Canal, Mills Establish Nashua
Long before European settlers ventured into the Merrimack River Valley, the 14 tribes of the Algonquin Federation lived there. They fished in the rivers and streams, hunted in the heavily wooded forests, and harvested pumpkin, squash, and corn from the sandy soil of the plain. The first white men to penetrate the Merrimack's wilderness came in 1652 and were scouts from the Massachusetts Bay Colony sent in search of the colony's northern boundary. An area of 200 square miles around present-day Nashua was then declared for the colony. Trading and land grants followed, and the first permanent settlement, called Dunstable, was founded in 1673. The hostility of the Native Americans toward the encroaching settlers flared into a series of "Indian wars." The fighting was so constant and so fierce that Dunstable could count a citizenry of only 25 persons some 50 years after the town was founded.
In 1741 a boundary settlement placed Dunstable within New Hampshire. Growth was slow, hampered by difficult transportation, poor soil, and the loss of many men to the Continental Army during the Revolutionary War. Then, in 1804, the Middlesex Canal opened, making Dunstable the head of navigation on the Merrimack River and connecting the city with its most important market, Boston. The first to seize advantage of the town's location was Daniel Abbot, a lawyer. In 1823 Abbot and his partners chartered the Nashua Manufacturing Company, a mill run by water power to make textiles. At one time, the Nashua Manufacturing Company was the largest producer of blankets in the world, employing one-fifth of the city's workers. In addition to the Yankee farm girls who worked in the mills, the steady work attracted first Irish and then French-Canadian immigrants. Over time, the Nashua Manufacturing Company laid out the city's streets, built its Olive Street Church, encouraged business enterprises, and erected homes and boarding houses for its workers.
Dunstable changed its name in 1837 to Nashua, the name of one of the tribes in the Algonquin Federation. The city briefly split in 1842 over the location of a new town hall, but the factions were reunited in 1853 when the city became chartered. The Civil War followed and the Nashua mills produced thousands of suits of cotton underwear for the Union Army soldiers.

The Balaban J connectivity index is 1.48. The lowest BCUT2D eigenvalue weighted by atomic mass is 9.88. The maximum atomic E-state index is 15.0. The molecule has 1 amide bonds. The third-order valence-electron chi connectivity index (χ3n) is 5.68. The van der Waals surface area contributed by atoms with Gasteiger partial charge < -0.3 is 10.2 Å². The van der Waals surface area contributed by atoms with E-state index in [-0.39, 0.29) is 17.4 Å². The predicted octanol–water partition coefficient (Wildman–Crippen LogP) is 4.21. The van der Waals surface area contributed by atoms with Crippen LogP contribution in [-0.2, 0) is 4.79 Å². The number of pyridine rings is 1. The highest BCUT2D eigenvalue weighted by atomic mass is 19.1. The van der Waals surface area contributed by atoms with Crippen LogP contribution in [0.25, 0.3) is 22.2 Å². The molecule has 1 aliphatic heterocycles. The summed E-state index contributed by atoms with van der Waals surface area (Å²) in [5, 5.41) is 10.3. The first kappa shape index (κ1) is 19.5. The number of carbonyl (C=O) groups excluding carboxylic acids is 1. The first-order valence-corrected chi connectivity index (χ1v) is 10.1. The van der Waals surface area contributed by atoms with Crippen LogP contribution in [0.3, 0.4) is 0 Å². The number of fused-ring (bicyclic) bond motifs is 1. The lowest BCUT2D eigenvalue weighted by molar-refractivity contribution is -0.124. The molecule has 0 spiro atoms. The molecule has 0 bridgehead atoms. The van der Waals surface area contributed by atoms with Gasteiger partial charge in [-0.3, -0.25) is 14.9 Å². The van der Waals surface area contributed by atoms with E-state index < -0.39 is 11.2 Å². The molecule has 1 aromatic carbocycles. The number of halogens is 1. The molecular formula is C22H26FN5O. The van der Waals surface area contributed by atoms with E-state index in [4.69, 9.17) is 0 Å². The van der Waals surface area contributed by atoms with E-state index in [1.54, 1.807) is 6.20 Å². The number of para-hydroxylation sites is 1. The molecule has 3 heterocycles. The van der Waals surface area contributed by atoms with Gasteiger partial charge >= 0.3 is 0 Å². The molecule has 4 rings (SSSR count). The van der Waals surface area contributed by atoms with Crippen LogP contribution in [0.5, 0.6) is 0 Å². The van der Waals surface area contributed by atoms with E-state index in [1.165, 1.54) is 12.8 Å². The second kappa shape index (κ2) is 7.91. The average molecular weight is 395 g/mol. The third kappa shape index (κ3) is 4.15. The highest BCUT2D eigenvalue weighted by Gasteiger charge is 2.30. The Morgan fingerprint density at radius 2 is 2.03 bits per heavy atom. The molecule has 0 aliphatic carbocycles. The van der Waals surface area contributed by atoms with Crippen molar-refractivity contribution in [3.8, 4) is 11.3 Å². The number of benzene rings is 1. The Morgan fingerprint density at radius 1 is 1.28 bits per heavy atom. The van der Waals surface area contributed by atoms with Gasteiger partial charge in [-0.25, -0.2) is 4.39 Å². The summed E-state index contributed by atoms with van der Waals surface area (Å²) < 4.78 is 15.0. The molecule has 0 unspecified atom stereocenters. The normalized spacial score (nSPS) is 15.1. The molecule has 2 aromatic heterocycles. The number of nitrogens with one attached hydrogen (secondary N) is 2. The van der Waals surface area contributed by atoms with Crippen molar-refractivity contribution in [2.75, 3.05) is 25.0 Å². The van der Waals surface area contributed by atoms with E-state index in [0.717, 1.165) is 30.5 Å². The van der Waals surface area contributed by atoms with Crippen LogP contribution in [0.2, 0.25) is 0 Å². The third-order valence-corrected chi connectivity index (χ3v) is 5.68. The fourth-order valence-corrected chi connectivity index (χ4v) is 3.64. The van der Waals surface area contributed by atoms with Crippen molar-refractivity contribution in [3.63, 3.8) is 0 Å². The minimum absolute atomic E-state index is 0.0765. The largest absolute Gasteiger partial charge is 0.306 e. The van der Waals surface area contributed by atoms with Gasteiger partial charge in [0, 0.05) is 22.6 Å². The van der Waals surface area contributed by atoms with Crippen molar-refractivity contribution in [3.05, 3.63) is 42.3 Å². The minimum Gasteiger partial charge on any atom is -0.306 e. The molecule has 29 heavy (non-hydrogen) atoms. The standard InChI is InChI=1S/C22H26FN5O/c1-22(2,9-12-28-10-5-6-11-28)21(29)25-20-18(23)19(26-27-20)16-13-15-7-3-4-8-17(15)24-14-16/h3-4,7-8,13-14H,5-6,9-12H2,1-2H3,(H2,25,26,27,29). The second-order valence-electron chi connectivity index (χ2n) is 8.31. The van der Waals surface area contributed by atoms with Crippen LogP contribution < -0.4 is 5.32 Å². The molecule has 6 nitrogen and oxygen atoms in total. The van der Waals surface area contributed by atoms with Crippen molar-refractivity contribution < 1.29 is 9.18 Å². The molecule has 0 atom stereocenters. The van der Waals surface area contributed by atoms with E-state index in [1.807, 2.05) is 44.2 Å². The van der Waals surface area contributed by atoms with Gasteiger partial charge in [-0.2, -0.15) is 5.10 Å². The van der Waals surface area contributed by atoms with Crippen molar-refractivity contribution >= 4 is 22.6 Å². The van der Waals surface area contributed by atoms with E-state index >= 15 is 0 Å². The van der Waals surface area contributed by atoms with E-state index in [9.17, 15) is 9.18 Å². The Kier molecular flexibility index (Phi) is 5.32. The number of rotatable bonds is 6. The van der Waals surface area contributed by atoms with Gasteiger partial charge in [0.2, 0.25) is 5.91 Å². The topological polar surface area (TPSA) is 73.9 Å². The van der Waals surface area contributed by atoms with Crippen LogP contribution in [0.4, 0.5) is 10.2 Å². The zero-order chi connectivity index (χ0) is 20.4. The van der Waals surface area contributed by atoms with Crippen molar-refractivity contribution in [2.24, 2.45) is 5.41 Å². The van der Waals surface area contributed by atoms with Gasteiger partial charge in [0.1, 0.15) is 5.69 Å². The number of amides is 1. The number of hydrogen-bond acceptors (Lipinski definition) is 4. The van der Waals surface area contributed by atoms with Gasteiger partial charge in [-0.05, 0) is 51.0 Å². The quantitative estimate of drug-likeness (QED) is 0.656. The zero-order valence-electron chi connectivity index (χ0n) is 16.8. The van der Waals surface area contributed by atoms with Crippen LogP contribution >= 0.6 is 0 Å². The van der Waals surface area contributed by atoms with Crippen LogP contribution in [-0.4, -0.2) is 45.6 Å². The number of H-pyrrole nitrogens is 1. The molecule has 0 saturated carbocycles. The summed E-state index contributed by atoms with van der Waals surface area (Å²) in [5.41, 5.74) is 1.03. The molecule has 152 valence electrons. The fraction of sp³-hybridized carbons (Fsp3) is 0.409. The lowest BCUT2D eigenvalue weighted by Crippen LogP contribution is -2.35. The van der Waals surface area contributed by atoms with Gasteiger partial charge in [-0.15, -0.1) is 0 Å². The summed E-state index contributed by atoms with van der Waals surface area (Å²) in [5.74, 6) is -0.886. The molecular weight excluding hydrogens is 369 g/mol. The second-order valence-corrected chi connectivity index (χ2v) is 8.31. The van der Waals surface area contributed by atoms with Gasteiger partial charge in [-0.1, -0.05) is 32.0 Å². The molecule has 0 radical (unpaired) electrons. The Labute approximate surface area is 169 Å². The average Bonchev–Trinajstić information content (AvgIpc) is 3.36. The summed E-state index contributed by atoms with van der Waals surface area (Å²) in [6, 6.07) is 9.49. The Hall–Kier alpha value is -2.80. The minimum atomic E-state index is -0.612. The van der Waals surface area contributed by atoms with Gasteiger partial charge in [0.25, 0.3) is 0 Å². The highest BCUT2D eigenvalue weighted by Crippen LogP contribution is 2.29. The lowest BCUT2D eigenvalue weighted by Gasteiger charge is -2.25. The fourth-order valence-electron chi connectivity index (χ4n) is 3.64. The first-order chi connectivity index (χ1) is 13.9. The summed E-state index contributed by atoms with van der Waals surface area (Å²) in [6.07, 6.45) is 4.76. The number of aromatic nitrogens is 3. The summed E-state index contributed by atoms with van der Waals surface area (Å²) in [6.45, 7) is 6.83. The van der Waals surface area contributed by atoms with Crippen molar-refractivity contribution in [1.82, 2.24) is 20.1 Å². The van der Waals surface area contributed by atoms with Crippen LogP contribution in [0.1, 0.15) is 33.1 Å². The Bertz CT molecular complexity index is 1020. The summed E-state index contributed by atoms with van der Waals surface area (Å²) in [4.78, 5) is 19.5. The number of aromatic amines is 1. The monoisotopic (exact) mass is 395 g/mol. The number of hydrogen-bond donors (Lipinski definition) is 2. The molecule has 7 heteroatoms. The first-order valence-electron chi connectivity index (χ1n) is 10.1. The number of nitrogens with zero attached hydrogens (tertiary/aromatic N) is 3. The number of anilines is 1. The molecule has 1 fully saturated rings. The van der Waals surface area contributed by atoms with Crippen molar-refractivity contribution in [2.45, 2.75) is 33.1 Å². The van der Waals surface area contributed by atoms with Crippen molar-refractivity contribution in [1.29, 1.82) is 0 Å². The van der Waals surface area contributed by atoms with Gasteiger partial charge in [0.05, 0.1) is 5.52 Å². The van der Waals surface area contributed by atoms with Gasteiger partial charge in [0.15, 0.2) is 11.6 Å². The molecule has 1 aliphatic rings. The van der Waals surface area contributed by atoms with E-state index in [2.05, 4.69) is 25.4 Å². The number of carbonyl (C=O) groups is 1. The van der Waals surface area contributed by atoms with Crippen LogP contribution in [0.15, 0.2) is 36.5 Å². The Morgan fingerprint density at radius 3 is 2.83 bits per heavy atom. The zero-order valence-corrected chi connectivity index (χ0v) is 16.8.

Economy Diversifies Following Mill Closings
The railroad had put Nashua on the line between Concord to the north and Boston to the southeast. Ethnic groups seeking work in the mills, including Greeks, Poles, and Lithuanians, used the trains to reach Nashua. The mills prospered and so did the mill owners, who erected their stylish mansions along Concord Street. In the twentieth century the advent of synthetics and competition from the southern mills combined to bring the New England mills to their knees, including the Nashua Manufacturing Company. In 1948, just four years after receiving a government award for service to the military during World War II, the mill shut its doors. The blow was made more severe because the area's largest employer, Textron, also shut down its Merrimack River Valley operation after the war. More than 3,500 Textron workers were left jobless and thousands of feet of mill space stood empty.
Through the efforts of an organization called the Nashua, NH, Foundation, Nashua's impending economic disaster was averted. Sanders Associates, among others, elected to occupy the mill space and helped diversify the city's economy. Heavy industry was attracted to the area in the 1950s and 1960s, followed by the service and high-technology industries in the 1970s and 1980s. While some manufacturing firms have recently left Nashua, new employers have cropped up to take their place.
In the past two decades, Nashua's evolvement into a regional commercial and industrial hub has positively impacted the city, resulting in the expansion of employment, housing, educational facilities, and medical services. In his 2004 State of the City address, Mayor Bernard Streeter called Nashua a "premiere city," one that is considered by other New England cities to be "progressive" and "citizen and business friendly."
Historical Information: Nashua Historical Society, 5 Abbott Street, Nashua, NH 03064; telephone (603)883-0015
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